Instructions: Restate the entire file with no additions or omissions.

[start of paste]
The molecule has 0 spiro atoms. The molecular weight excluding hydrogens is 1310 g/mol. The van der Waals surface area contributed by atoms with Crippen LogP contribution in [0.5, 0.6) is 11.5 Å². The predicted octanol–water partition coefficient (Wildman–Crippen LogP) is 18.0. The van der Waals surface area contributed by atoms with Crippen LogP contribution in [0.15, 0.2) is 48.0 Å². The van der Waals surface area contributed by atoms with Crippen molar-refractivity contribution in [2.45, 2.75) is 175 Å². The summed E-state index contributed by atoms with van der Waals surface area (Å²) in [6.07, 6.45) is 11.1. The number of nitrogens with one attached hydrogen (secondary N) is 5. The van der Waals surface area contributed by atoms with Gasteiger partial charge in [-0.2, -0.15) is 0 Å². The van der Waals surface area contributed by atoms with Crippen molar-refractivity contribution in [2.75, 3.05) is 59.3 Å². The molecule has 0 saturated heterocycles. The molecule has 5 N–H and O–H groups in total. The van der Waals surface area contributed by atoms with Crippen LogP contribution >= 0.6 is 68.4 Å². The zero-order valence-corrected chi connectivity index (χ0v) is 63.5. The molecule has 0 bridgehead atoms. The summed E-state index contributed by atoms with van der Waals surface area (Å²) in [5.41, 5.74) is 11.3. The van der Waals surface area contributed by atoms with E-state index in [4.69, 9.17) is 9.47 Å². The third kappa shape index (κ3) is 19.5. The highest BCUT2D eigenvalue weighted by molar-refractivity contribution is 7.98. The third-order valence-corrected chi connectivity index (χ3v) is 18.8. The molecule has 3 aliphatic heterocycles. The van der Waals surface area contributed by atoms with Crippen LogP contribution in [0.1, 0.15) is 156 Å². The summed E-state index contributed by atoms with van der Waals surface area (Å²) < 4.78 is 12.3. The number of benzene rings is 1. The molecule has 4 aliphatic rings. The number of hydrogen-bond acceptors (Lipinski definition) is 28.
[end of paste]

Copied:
The molecule has 0 spiro atoms. The molecular weight excluding hydrogens is 1310 g/mol. The van der Waals surface area contributed by atoms with Crippen LogP contribution in [0.5, 0.6) is 11.5 Å². The predicted octanol–water partition coefficient (Wildman–Crippen LogP) is 18.0. The van der Waals surface area contributed by atoms with Crippen LogP contribution in [0.15, 0.2) is 48.0 Å². The van der Waals surface area contributed by atoms with Crippen molar-refractivity contribution in [2.45, 2.75) is 175 Å². The summed E-state index contributed by atoms with van der Waals surface area (Å²) in [6.07, 6.45) is 11.1. The number of nitrogens with one attached hydrogen (secondary N) is 5. The van der Waals surface area contributed by atoms with Gasteiger partial charge in [-0.2, -0.15) is 0 Å². The van der Waals surface area contributed by atoms with Crippen molar-refractivity contribution in [2.75, 3.05) is 59.3 Å². The molecule has 0 saturated heterocycles. The molecule has 5 N–H and O–H groups in total. The van der Waals surface area contributed by atoms with Crippen LogP contribution >= 0.6 is 68.4 Å². The zero-order valence-corrected chi connectivity index (χ0v) is 63.5. The molecule has 0 bridgehead atoms. The summed E-state index contributed by atoms with van der Waals surface area (Å²) in [5.41, 5.74) is 11.3. The van der Waals surface area contributed by atoms with E-state index in [4.69, 9.17) is 9.47 Å². The third kappa shape index (κ3) is 19.5. The highest BCUT2D eigenvalue weighted by molar-refractivity contribution is 7.98. The third-order valence-corrected chi connectivity index (χ3v) is 18.8. The molecule has 3 aliphatic heterocycles. The van der Waals surface area contributed by atoms with Crippen LogP contribution in [0.1, 0.15) is 156 Å². The summed E-state index contributed by atoms with van der Waals surface area (Å²) < 4.78 is 12.3. The number of benzene rings is 1. The molecule has 4 aliphatic rings. The number of hydrogen-bond acceptors (Lipinski definition) is 28.